First, I have read many of the other posts, but my question is very specific, I do understand the basics of the process and the limitations. Thank you for your time reading and replying!
I have a computer running a 32 bit oem version of windows 7 home. I really need to change this to a 64 bit version. I do not want to do this illegally.
As a college student, Microsoft has made available a 64 bit version Upgrade of Windows 7 Professional for only $30.
So my question is as follows,
can I buy this upgrade copy of 7 professional, perform a clean install of windows prof. 64 bit with the upgrade disc, and then use my current oem 32 bit home disc and or license key, to validate that i do in fact have a copy of windows currently.
So technically I wont be "Upgrading" from 32 to 64, I will be re-installing.
I have asked several tech savy friends, and while they dont think it cant work, they are unsure. Essentially I am asking if anyone knows what validation windows requires for its upgrade discs. I am given to understand it requires you to put in your original windows disc at some point, and i assume your original key, but will it accept a 32 bit disc/key?
Worst case scenario I will simply have to purchase a 64 bit version of home.
Why can't you just use the key from the $30 pro upgrade; I think it should work. You have to insert the disk when windows is running and it will detect your current version before running the installer. I think it should give an option to do a clean install after than.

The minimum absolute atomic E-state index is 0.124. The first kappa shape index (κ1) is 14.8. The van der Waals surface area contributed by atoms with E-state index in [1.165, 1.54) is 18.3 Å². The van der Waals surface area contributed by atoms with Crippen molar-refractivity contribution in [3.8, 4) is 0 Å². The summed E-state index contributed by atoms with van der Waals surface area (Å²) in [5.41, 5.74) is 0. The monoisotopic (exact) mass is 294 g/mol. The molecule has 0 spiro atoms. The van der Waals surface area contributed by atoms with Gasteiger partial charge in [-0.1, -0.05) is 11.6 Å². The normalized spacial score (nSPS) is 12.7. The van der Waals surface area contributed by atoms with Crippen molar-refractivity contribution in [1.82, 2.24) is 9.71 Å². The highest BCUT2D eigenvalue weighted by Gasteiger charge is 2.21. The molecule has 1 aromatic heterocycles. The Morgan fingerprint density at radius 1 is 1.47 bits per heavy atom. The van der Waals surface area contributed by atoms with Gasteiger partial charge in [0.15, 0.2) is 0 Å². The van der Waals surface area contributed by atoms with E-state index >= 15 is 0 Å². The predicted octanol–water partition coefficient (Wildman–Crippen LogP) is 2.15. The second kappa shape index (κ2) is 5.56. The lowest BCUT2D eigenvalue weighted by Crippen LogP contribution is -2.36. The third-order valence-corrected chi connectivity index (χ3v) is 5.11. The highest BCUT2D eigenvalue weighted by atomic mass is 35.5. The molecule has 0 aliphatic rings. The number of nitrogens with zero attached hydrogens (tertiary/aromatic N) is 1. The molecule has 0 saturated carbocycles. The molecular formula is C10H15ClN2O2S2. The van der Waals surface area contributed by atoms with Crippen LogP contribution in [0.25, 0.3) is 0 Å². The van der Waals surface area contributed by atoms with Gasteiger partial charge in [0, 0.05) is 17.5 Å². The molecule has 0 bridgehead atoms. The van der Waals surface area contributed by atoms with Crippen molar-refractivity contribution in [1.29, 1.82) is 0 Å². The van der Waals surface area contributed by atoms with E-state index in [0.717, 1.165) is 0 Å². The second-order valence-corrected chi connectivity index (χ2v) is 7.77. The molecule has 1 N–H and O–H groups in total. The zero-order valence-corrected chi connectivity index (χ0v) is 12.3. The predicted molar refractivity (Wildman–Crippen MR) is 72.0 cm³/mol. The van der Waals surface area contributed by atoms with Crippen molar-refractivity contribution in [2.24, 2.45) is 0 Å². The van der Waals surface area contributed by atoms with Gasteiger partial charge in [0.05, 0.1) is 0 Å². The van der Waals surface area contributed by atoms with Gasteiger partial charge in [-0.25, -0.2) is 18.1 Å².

Well technically speaking the key you have right now should be usable in both 32bit and 64 bit versions. As long as you are using the same hardware(and not replacing the motherboard for example). You can download a windows 7 64 bit .isos from microsoft directly and just use your current key to install the 64bit version. I've downloaded all kinds of .isos from them, like 32/64 home/prof and ultimate, depending on what version I need for one of my many builds. You shouldn't even have to buy the upgrade to change from the 32 to 64 bit.
You can also create a custom install dvd if you really want. Shoot me pm if you need a link.
Edit: From what I know about the upgrade install, no it doesn't check if you had a previous key. It will usually just check if a previous version of windows is installed or not, and set a specific registry trigger. If this trigger is not in place you cannot activate your new install. This is meant to prevent an upgrade from being installed on a blank system. I've done 3 upgrades, and not once have I been asked about the old key OS key that was being upgraded. I used the student upgrade myself, and you should get a option to download .exe file, or alternatively you can download the .iso (preferred way).
By the way, this was a pain when w7 launched. They didn't offer a .iso till 2 months after launch and obviously this caused lots of trouble for Microsoft since you couldn't install the 64 bit with the .exe unless you already had 64 bit XP installed. You had to send them an email to get an .iso link.